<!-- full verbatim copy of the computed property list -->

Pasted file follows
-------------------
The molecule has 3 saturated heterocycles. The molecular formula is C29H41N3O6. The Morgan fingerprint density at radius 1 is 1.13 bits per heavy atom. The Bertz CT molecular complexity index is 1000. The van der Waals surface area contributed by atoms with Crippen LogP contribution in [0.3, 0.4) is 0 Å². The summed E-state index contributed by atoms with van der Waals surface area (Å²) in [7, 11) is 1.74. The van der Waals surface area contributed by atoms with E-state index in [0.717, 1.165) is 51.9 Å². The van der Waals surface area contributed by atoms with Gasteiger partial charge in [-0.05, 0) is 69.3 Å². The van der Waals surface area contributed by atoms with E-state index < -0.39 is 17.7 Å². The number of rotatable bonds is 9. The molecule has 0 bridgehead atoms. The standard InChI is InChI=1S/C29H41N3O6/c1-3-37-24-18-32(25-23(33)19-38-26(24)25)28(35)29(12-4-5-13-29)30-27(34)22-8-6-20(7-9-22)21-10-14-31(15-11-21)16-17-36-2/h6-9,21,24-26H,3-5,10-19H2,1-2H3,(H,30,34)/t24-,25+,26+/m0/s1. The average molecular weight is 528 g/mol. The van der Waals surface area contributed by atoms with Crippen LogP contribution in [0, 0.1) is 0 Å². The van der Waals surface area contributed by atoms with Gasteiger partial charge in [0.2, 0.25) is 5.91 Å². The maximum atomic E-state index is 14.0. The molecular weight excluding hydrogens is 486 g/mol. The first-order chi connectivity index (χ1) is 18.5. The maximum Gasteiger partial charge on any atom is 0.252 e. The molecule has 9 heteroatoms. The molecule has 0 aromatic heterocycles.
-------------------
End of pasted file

The molecule has 3 saturated heterocycles. The molecular formula is C29H41N3O6. The Morgan fingerprint density at radius 1 is 1.13 bits per heavy atom. The Bertz CT molecular complexity index is 1000. The van der Waals surface area contributed by atoms with Crippen LogP contribution in [0.3, 0.4) is 0 Å². The summed E-state index contributed by atoms with van der Waals surface area (Å²) in [7, 11) is 1.74. The van der Waals surface area contributed by atoms with E-state index in [0.717, 1.165) is 51.9 Å². The van der Waals surface area contributed by atoms with Gasteiger partial charge in [-0.05, 0) is 69.3 Å². The van der Waals surface area contributed by atoms with E-state index < -0.39 is 17.7 Å². The number of rotatable bonds is 9. The molecule has 0 bridgehead atoms. The standard InChI is InChI=1S/C29H41N3O6/c1-3-37-24-18-32(25-23(33)19-38-26(24)25)28(35)29(12-4-5-13-29)30-27(34)22-8-6-20(7-9-22)21-10-14-31(15-11-21)16-17-36-2/h6-9,21,24-26H,3-5,10-19H2,1-2H3,(H,30,34)/t24-,25+,26+/m0/s1. The average molecular weight is 528 g/mol. The van der Waals surface area contributed by atoms with Crippen LogP contribution in [0, 0.1) is 0 Å². The van der Waals surface area contributed by atoms with Gasteiger partial charge in [0.2, 0.25) is 5.91 Å². The maximum atomic E-state index is 14.0. The molecular weight excluding hydrogens is 486 g/mol. The first-order chi connectivity index (χ1) is 18.5. The maximum Gasteiger partial charge on any atom is 0.252 e. The molecule has 9 heteroatoms. The molecule has 0 aromatic heterocycles.